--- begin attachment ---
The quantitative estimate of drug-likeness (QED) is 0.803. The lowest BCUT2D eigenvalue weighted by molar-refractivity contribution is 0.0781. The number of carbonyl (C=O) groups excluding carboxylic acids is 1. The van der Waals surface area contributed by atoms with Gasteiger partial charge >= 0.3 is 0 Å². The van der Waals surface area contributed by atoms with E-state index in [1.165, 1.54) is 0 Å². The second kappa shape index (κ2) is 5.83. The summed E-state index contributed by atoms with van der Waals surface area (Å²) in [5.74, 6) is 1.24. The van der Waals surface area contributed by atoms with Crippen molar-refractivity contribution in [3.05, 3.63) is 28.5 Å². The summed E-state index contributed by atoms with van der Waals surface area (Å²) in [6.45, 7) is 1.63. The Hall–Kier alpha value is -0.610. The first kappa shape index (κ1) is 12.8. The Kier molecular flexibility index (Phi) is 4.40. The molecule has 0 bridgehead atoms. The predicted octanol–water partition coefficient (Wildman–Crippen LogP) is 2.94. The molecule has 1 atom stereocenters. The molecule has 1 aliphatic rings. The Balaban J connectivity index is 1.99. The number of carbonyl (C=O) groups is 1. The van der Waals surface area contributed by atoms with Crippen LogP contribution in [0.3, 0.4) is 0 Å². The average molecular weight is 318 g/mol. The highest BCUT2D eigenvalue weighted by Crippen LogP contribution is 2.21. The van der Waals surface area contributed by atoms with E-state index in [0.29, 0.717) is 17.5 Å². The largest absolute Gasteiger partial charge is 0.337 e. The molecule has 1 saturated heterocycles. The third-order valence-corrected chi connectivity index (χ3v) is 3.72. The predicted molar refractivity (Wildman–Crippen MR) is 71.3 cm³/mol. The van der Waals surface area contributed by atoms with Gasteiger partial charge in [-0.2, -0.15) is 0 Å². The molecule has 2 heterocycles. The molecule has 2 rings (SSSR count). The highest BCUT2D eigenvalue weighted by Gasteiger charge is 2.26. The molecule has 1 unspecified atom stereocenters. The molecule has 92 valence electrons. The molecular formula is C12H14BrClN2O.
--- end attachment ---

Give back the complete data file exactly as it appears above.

The quantitative estimate of drug-likeness (QED) is 0.803. The lowest BCUT2D eigenvalue weighted by molar-refractivity contribution is 0.0781. The number of carbonyl (C=O) groups excluding carboxylic acids is 1. The van der Waals surface area contributed by atoms with Gasteiger partial charge >= 0.3 is 0 Å². The van der Waals surface area contributed by atoms with E-state index in [1.165, 1.54) is 0 Å². The second kappa shape index (κ2) is 5.83. The summed E-state index contributed by atoms with van der Waals surface area (Å²) in [5.74, 6) is 1.24. The van der Waals surface area contributed by atoms with Crippen molar-refractivity contribution in [3.05, 3.63) is 28.5 Å². The summed E-state index contributed by atoms with van der Waals surface area (Å²) in [6.45, 7) is 1.63. The Hall–Kier alpha value is -0.610. The first kappa shape index (κ1) is 12.8. The Kier molecular flexibility index (Phi) is 4.40. The molecule has 0 bridgehead atoms. The predicted octanol–water partition coefficient (Wildman–Crippen LogP) is 2.94. The molecule has 1 atom stereocenters. The molecule has 1 aliphatic rings. The Balaban J connectivity index is 1.99. The number of carbonyl (C=O) groups is 1. The van der Waals surface area contributed by atoms with Crippen LogP contribution in [0.3, 0.4) is 0 Å². The average molecular weight is 318 g/mol. The highest BCUT2D eigenvalue weighted by Crippen LogP contribution is 2.21. The van der Waals surface area contributed by atoms with E-state index in [0.29, 0.717) is 17.5 Å². The largest absolute Gasteiger partial charge is 0.337 e. The molecule has 1 saturated heterocycles. The third-order valence-corrected chi connectivity index (χ3v) is 3.72. The predicted molar refractivity (Wildman–Crippen MR) is 71.3 cm³/mol. The van der Waals surface area contributed by atoms with Gasteiger partial charge in [-0.2, -0.15) is 0 Å². The molecule has 2 heterocycles. The molecule has 2 rings (SSSR count). The highest BCUT2D eigenvalue weighted by Gasteiger charge is 2.26. The molecule has 1 unspecified atom stereocenters. The molecule has 92 valence electrons. The molecular formula is C12H14BrClN2O.